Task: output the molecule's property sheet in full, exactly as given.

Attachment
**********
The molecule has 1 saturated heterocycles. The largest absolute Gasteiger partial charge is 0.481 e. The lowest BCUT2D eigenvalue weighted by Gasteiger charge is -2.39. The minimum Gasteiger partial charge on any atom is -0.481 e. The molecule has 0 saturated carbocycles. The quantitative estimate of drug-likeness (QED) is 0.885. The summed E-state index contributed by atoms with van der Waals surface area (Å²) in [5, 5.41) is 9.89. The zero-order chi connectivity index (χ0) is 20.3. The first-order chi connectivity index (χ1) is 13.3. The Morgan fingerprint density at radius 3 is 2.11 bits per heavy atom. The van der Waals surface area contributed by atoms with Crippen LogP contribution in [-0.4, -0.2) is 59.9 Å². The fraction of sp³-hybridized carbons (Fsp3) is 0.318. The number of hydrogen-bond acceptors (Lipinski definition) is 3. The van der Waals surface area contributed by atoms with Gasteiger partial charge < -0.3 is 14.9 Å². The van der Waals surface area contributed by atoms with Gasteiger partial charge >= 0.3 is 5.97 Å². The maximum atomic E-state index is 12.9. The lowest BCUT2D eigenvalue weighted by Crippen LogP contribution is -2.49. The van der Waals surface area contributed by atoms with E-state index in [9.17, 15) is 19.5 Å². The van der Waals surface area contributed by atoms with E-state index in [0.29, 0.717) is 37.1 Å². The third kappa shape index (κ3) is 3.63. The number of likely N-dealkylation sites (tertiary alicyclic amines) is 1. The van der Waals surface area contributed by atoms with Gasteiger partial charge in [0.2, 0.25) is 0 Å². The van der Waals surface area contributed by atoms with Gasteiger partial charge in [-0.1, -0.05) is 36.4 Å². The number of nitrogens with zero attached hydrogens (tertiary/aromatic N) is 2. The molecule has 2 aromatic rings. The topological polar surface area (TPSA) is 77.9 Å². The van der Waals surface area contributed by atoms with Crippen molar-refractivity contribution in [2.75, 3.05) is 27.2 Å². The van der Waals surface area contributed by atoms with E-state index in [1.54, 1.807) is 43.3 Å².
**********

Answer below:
The molecule has 1 saturated heterocycles. The largest absolute Gasteiger partial charge is 0.481 e. The lowest BCUT2D eigenvalue weighted by Gasteiger charge is -2.39. The minimum Gasteiger partial charge on any atom is -0.481 e. The molecule has 0 saturated carbocycles. The quantitative estimate of drug-likeness (QED) is 0.885. The summed E-state index contributed by atoms with van der Waals surface area (Å²) in [5, 5.41) is 9.89. The zero-order chi connectivity index (χ0) is 20.3. The first-order chi connectivity index (χ1) is 13.3. The Morgan fingerprint density at radius 3 is 2.11 bits per heavy atom. The van der Waals surface area contributed by atoms with Crippen LogP contribution in [-0.4, -0.2) is 59.9 Å². The fraction of sp³-hybridized carbons (Fsp3) is 0.318. The number of hydrogen-bond acceptors (Lipinski definition) is 3. The van der Waals surface area contributed by atoms with Gasteiger partial charge < -0.3 is 14.9 Å². The van der Waals surface area contributed by atoms with Gasteiger partial charge >= 0.3 is 5.97 Å². The maximum atomic E-state index is 12.9. The lowest BCUT2D eigenvalue weighted by Crippen LogP contribution is -2.49. The van der Waals surface area contributed by atoms with E-state index in [9.17, 15) is 19.5 Å². The van der Waals surface area contributed by atoms with E-state index in [0.29, 0.717) is 37.1 Å². The third kappa shape index (κ3) is 3.63. The number of likely N-dealkylation sites (tertiary alicyclic amines) is 1. The van der Waals surface area contributed by atoms with Gasteiger partial charge in [0.2, 0.25) is 0 Å². The van der Waals surface area contributed by atoms with Gasteiger partial charge in [-0.1, -0.05) is 36.4 Å². The number of nitrogens with zero attached hydrogens (tertiary/aromatic N) is 2. The molecule has 2 aromatic rings. The topological polar surface area (TPSA) is 77.9 Å². The van der Waals surface area contributed by atoms with Crippen molar-refractivity contribution in [2.75, 3.05) is 27.2 Å². The van der Waals surface area contributed by atoms with E-state index in [1.54, 1.807) is 43.3 Å².